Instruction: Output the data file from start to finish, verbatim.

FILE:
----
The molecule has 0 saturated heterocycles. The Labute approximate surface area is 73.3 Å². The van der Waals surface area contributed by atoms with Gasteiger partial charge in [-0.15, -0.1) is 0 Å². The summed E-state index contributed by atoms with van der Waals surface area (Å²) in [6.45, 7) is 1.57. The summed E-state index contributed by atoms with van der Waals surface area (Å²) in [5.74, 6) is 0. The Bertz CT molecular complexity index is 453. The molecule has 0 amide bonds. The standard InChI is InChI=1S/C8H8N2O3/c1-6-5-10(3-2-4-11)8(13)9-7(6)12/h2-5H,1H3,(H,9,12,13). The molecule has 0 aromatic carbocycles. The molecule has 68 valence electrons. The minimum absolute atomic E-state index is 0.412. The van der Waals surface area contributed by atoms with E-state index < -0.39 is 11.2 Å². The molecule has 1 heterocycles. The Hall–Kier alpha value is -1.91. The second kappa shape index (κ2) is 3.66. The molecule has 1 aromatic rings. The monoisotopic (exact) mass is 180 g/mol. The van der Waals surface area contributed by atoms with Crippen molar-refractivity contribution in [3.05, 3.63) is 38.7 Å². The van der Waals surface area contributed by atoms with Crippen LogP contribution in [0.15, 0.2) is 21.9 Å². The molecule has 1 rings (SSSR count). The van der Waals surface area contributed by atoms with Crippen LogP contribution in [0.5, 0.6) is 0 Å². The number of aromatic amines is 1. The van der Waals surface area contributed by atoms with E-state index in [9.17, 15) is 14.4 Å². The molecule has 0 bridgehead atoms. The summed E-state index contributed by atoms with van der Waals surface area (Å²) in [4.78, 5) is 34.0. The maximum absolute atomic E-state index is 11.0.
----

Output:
The molecule has 0 saturated heterocycles. The Labute approximate surface area is 73.3 Å². The van der Waals surface area contributed by atoms with Gasteiger partial charge in [-0.15, -0.1) is 0 Å². The summed E-state index contributed by atoms with van der Waals surface area (Å²) in [6.45, 7) is 1.57. The summed E-state index contributed by atoms with van der Waals surface area (Å²) in [5.74, 6) is 0. The Bertz CT molecular complexity index is 453. The molecule has 0 amide bonds. The standard InChI is InChI=1S/C8H8N2O3/c1-6-5-10(3-2-4-11)8(13)9-7(6)12/h2-5H,1H3,(H,9,12,13). The molecule has 0 aromatic carbocycles. The molecule has 68 valence electrons. The minimum absolute atomic E-state index is 0.412. The van der Waals surface area contributed by atoms with E-state index < -0.39 is 11.2 Å². The molecule has 1 heterocycles. The Hall–Kier alpha value is -1.91. The second kappa shape index (κ2) is 3.66. The molecule has 1 aromatic rings. The monoisotopic (exact) mass is 180 g/mol. The van der Waals surface area contributed by atoms with Crippen molar-refractivity contribution in [3.05, 3.63) is 38.7 Å². The van der Waals surface area contributed by atoms with Crippen LogP contribution in [0.15, 0.2) is 21.9 Å². The molecule has 1 rings (SSSR count). The van der Waals surface area contributed by atoms with Crippen LogP contribution in [0.5, 0.6) is 0 Å². The number of aromatic amines is 1. The van der Waals surface area contributed by atoms with E-state index in [9.17, 15) is 14.4 Å². The molecule has 0 bridgehead atoms. The summed E-state index contributed by atoms with van der Waals surface area (Å²) in [4.78, 5) is 34.0. The maximum absolute atomic E-state index is 11.0.